Sears will try to leverage its identity with home improvement and repair with ServiceLive, a new leads provider for service pros that is being pitted against ServiceMagic, Angie’s List, DoneRight and others. The tagline for the service, which begins a marketing campaign next week, is “Your price. Your time. Your way.”
Its basic concept is a mix of ServiceMagic and PriceLine. Consumers pay $10 to list jobs, and will provide project specs. They’ll have the option to upload photos of areas to be repaired (if possible). Then they’ll select from pre-screened contractors, while naming their chosen date for service, and their own price, guided by sample labor costs. If no one bids for a job, ServiceLive asks the consumers to up their price.
Under ServiceLive’s system, first respondents “win” the jobs. But then their fees are held in escrow by ServiceLive until jobs are satisfactorily completed. At that point, “ServiceLive Bucks” are deposited into contractor accounts, minus 10 percent for commissions and transaction fees. On paper, at least, the system promises to be much more efficient than other payment systems.
When jobs are completed, consumers are asked to provide comments and ratings on a five point basis. While reviews are expected to become a major part of the screening process, there aren’t many at launch, and it should take several months before any volume is built up. Until then, consumers can rely on ServiceLive’s guarantee that its contractors have undergone complete background checks and provided insurance information.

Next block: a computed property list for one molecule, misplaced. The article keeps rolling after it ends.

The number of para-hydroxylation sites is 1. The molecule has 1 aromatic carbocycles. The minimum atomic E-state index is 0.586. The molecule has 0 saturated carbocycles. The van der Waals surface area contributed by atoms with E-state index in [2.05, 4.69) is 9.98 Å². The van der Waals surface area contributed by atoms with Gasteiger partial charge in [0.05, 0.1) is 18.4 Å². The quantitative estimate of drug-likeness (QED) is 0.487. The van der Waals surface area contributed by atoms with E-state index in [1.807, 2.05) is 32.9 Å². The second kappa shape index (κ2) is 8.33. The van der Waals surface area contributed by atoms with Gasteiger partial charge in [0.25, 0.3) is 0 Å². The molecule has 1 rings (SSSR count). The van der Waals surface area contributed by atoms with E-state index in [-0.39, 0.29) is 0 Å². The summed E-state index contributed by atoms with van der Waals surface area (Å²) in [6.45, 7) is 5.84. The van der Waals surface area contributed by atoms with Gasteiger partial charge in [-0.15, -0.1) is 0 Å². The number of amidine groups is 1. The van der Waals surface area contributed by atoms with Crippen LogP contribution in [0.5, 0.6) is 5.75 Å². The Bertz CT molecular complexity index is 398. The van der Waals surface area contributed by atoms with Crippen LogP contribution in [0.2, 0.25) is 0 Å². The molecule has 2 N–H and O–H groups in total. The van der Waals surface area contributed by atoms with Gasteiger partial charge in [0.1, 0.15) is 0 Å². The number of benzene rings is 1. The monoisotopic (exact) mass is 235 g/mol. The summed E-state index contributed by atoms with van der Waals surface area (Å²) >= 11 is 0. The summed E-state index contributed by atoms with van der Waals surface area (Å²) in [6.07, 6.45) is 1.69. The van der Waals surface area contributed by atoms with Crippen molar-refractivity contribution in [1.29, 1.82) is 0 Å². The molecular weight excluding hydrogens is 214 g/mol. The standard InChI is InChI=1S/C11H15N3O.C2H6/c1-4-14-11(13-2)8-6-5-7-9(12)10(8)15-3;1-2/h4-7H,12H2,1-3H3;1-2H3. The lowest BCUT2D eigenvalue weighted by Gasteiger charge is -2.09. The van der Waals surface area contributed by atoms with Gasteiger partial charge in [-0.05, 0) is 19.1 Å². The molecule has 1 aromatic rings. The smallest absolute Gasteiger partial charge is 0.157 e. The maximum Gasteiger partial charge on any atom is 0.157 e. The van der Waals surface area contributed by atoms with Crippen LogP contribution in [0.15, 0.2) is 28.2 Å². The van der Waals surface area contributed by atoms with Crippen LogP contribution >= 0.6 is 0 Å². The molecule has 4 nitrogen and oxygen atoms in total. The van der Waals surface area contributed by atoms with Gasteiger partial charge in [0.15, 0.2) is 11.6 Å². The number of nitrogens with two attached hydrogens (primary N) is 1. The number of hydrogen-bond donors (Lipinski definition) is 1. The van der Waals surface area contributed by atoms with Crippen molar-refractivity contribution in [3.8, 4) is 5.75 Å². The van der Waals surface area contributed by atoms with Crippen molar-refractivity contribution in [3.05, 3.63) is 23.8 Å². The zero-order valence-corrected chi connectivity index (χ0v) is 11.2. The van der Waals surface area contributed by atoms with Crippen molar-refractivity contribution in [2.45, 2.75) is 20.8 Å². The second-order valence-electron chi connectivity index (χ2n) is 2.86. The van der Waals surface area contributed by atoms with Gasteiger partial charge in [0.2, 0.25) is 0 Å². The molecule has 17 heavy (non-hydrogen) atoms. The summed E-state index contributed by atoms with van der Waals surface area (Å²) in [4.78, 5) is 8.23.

Based on various contractor blogs, the service has been recruiting contractors in several markets since November. Nine thousand of the 23,000 that have registered have already gone through the approval process. But not surprisingly, posts on the blogs aren’t especially positive.
“Who in their right business mind would allow the customer to dictate how much a job should cost?,” said Ed The Roofer, on Contractor Talk. Patrick the Door Installer doesn’t like it either. “That just sounds like a disaster waiting to happen. ‘Sorry, they never logged in to OK the job; sorry, we can’t pay you till they do.”
Patrick added: “Sounds like it should be named: ‘Find a hungry, desperate lowballer.com.’” Jason, from “The No Faux Zone,” sees more ominous issues, especially with the involvement of Sears. To date, he contends that contractors have been able to underbid Sears Home Improvement because it isn’t especially aggressive at the grassroots level, and it tends to build in corporate overhead.
But Jason fears that an online leads service will kill contractors’ competitive edge. “If you’re the type (that) wants to exceed expectations and brand your business as something above and beyond, then this is just garbage,” he says.
We asked ServiceMagic CEO Craig Smith, a direct competitor, to weigh in as well. Smith notes that “a reverse auction is a challenging model to execute. It’s difficult for some homeowners to understand the full scope of materials and labor needed. Many homeowners and professionals will prefer to discuss the cost variables of each project in person before writing a detailed estimate.”
(Smith’s complete response is included as a “comment” to this post).